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Will the slowdown in US services sector reverse with higher temperatures?

This is a syndicated repost published with the permission of Sober Look. To view original, click here. Opinions herein are not those of the Wall Street Examiner or Lee Adler. Reposting does not imply endorsement. The information presented is for educational or entertainment purposes and is not individual investment advice.

In trying to assess the trajectory of the US economy, one is struck by the recent divergence between the manufacturing and the services sectors. Manufacturing in the United States has picked up steam recently in spite of some weather-related headwinds (see chart). The service sector on the other hand took a turn for the worse, which is negatively impacting the labor markets in this service-oriented economy (see story). A couple of key indicators point to slower non-manufacturing activity:

1. The ISM non-manufacturing PMI came in at the lowest level in years.

Source: Investing.com

The detail behind the decline shows the big hit to employment in the service sector, which is what we see in the ADP private payrolls today.

Source: ISM

2. The Markit PMI measure paints a similar picture.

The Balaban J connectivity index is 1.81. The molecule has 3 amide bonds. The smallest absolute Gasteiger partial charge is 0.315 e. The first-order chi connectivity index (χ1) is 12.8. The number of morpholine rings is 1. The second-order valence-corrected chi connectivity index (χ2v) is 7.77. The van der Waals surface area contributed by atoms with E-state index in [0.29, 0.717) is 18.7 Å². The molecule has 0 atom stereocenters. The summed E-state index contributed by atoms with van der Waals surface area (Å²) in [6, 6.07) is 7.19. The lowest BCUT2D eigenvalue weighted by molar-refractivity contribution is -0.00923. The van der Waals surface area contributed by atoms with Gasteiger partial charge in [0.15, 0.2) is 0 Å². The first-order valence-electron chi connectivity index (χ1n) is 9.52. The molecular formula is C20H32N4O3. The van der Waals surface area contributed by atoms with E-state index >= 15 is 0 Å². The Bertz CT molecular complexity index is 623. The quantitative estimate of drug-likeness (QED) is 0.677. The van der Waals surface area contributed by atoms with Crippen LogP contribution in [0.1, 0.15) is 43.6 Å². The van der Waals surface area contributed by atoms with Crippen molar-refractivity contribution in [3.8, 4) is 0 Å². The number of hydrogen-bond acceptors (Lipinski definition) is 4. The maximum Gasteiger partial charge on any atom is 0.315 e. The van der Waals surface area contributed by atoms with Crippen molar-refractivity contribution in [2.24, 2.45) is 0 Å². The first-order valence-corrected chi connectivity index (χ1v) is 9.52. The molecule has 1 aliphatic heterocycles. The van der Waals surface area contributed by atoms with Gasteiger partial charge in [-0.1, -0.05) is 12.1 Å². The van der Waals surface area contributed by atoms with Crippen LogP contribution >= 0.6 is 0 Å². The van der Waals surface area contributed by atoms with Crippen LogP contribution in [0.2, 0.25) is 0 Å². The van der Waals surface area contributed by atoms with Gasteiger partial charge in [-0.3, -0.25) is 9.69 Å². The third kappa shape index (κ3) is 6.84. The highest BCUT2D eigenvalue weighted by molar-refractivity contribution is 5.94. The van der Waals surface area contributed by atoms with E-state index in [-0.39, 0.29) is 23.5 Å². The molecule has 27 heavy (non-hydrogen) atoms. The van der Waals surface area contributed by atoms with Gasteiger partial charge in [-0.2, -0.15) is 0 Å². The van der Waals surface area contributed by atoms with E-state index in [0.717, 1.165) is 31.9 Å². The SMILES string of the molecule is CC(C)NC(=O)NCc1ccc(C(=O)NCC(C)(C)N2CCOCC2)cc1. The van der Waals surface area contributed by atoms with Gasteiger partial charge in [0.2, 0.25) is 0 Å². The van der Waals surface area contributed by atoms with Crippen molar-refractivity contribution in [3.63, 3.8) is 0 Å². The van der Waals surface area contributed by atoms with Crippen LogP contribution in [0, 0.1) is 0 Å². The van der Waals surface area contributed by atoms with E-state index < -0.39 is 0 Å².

Markit: – Adjusted for seasonal influences, the final Markit U.S. Services PMI™ Business Activity Index dipped sharply to 53.3 in February, from 56.7 in the previous month. Although the index was above the 50.0 no-change mark and signalled a solid pace of expansion, the latest reading was the lowest since October 2013 [US government shutdown]

Most analysts blame this weakness in the service sector and the resulting softness in the labor markets on the weather.

ISI: – There’s hardly a lamer excuse than weather, but that’s probably the case for ADP’s +139k for Feb. It presents downside risk to our best guess for payroll employment of +185k.

Markit: – With the exception of last October, when the government shutdown hit the economy, the service sector grew at its slowest rate since March of last year. This time, the extreme weather was to blame for the slowdown.

If that is indeed the case, as temperatures cimb, we should see a material rebound in service oriented businesses and therefore some big improvements in the jobs picture later this spring. That would mean more Fed taper and higher yields.

For those who subscribe to the weakness in the services sector being mostly weather related and therefore transient, now may be a good time to get back into that treasury short trade.

SoberLook

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